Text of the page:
WAVE 3 Investigates: The challenges faced by SWAT team officers
By Mark Schnyder
LOUISVILLE (WAVE) -- A recently retired hostage negotiator spoke with WAVE 3 about Monday's apparent suicide-by-cop incident at National City Bank near West Buechel. As WAVE 3's Mark Schnyder reports, it's a situation that turns the police into victims by forcing them to shoot someone only to find out later wasn't really a threat.
John Mills knows some of the SWAT officers now on administrative leave personally. As the former commander of the Hostage Negotiation Team, Mills says he knows from experience the no-win situation the officers were put in.
"This man wanted to die," says Mills based on what he's seen and read in news reports.
But the retired Metro Police Lieutenant says that doesn't mean cops wanted to kill Guy Ray the third. He knows they didn't.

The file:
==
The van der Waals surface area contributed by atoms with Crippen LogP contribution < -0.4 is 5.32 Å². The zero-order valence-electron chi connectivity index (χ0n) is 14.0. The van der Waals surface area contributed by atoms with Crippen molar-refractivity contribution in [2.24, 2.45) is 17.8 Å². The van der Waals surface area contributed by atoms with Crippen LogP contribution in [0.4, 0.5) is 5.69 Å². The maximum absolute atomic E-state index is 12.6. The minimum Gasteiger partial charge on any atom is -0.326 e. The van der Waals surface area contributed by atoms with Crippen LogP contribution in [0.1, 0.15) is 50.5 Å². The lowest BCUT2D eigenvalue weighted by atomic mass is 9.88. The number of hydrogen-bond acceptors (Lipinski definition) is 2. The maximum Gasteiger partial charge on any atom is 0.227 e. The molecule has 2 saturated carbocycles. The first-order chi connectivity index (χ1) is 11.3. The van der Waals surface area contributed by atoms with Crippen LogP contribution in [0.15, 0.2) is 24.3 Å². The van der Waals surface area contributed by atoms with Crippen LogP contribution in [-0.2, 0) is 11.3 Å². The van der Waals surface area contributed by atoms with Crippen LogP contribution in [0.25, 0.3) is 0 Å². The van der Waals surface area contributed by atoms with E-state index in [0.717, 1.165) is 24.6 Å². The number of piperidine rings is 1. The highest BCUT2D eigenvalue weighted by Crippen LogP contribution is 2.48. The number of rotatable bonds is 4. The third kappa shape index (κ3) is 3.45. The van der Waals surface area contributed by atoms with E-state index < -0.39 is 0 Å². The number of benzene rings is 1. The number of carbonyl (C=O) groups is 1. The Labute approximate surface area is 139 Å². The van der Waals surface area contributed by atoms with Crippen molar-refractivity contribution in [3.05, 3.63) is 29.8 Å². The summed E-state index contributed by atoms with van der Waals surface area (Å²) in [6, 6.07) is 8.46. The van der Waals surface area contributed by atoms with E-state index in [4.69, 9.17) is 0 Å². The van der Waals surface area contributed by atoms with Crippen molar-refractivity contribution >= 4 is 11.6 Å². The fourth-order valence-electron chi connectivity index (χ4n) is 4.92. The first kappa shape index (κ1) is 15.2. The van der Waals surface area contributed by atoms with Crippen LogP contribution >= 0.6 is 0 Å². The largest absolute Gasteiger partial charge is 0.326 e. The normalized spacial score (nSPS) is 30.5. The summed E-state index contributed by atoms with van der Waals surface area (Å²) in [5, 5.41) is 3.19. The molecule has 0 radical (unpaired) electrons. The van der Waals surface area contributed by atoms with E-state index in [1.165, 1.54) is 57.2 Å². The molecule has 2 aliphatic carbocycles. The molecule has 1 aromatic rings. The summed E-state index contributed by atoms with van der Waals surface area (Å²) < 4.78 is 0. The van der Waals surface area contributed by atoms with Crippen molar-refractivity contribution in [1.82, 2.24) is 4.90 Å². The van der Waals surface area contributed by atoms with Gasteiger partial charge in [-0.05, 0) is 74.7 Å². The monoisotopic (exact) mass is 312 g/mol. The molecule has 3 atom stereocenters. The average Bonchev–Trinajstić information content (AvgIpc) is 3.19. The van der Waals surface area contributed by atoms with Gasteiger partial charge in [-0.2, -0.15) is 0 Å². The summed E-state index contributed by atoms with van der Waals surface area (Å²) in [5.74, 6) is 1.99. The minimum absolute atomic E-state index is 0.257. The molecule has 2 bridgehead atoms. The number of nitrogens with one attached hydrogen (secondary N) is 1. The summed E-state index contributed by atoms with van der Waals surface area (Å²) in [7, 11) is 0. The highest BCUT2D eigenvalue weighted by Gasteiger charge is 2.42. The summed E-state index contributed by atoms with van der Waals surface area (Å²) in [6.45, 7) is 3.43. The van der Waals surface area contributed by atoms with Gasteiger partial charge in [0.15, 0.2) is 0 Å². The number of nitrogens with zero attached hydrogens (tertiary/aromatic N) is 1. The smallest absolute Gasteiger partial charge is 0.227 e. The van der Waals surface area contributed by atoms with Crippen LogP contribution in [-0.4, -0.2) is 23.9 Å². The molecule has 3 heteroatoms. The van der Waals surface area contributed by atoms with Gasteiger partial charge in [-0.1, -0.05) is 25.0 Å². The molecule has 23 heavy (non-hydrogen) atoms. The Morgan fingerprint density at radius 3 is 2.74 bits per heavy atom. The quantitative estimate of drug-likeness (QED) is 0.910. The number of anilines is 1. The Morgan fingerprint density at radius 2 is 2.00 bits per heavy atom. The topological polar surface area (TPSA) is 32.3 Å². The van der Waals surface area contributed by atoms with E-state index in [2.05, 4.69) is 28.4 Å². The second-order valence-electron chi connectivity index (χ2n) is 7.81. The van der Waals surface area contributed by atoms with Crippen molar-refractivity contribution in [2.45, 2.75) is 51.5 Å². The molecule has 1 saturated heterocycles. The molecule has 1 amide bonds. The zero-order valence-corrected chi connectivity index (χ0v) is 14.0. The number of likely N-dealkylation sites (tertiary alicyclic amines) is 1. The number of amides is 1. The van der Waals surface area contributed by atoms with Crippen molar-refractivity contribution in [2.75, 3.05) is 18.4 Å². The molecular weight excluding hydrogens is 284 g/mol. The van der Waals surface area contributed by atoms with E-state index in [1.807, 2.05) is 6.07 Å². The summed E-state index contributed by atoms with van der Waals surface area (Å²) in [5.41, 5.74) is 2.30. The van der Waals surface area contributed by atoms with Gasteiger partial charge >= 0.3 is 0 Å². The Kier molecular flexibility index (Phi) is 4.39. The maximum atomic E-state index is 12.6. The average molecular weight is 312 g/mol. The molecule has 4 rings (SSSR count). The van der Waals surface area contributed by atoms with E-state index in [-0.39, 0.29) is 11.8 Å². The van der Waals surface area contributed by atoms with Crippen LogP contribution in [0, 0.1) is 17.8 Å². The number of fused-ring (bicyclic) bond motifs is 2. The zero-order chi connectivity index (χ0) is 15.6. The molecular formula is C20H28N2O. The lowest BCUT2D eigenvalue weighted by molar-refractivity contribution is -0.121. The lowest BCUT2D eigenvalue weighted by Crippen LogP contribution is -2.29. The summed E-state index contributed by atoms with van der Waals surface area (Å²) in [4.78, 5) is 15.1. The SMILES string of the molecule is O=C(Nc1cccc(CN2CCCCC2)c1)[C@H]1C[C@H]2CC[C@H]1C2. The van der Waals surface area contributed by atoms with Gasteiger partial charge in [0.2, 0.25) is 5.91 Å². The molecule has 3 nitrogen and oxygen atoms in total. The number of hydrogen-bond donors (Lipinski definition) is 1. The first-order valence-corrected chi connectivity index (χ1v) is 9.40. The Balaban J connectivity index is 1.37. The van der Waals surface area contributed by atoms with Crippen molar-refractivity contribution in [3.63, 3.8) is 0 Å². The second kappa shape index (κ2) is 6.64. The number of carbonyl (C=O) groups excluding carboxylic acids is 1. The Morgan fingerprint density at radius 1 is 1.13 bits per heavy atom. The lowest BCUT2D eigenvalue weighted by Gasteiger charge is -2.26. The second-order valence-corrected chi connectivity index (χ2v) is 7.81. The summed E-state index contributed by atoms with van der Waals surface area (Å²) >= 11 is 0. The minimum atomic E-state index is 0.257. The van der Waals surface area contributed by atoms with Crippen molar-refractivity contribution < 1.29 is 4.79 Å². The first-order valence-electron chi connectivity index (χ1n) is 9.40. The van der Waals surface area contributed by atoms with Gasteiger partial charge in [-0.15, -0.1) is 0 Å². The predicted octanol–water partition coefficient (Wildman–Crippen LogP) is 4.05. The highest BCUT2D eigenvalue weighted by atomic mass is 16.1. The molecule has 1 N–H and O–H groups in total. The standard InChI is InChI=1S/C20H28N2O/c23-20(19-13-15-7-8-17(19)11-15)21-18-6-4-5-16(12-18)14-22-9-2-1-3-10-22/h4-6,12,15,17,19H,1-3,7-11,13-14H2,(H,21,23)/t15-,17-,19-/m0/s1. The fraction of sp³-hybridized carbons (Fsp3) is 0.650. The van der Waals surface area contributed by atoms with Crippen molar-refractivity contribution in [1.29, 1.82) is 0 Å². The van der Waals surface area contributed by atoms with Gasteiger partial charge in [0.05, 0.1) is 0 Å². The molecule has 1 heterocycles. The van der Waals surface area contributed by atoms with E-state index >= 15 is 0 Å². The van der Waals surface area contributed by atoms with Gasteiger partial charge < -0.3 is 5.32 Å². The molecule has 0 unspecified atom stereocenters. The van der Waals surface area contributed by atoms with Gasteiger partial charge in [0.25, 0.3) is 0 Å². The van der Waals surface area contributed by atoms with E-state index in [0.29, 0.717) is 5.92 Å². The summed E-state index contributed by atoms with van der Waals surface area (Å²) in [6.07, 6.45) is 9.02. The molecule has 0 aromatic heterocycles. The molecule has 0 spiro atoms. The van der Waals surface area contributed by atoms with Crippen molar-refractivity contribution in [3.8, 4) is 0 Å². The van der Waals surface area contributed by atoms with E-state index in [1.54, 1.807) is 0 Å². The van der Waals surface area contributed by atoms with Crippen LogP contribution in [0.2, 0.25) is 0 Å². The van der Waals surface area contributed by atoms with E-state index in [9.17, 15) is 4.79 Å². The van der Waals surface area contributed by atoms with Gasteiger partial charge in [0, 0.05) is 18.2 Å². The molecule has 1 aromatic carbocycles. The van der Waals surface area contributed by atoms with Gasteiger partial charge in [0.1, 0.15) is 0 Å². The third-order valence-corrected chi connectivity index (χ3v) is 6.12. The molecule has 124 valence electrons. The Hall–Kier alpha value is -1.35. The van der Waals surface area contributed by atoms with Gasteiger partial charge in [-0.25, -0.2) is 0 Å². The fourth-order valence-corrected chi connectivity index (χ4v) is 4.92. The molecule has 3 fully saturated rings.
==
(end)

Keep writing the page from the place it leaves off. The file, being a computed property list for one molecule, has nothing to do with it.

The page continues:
"These officers are not cowboys," says Mills. "These people that train together on a regular basis and when the threat presents itself they had no other choice."
Now eight men -- good cops according to Mills -- are on leave while higher-ups finish their investigation and the shooters get some counseling. While the officers had no choice but to shoot, the reality is they killed a man they soon found out did not have the means to kill them.
"I don't know whether I'd describe it as anger or not, maybe disappointment, again it depends on the psychological make-up of each officer," Mills said.
Mills, who led the hostage negotiation team for about a decade, says while they didn't fire any weapons the negotiating team could be struggling with the outcome too.
"They're talking to this guy and they finally worked out a solution where he'll come out and surrender. Instead of coming out and surrendering, he comes out and points a weapon at the officers and I think emotionally this could also affect the negotiator," says Mills.
Mills says twice in his 35 year career he had to shoot suspects. Each time, he knew it was what he was trained to do in those situations and he was able to move on afterwards. He says he's known some officers who couldn't and ended up retiring early.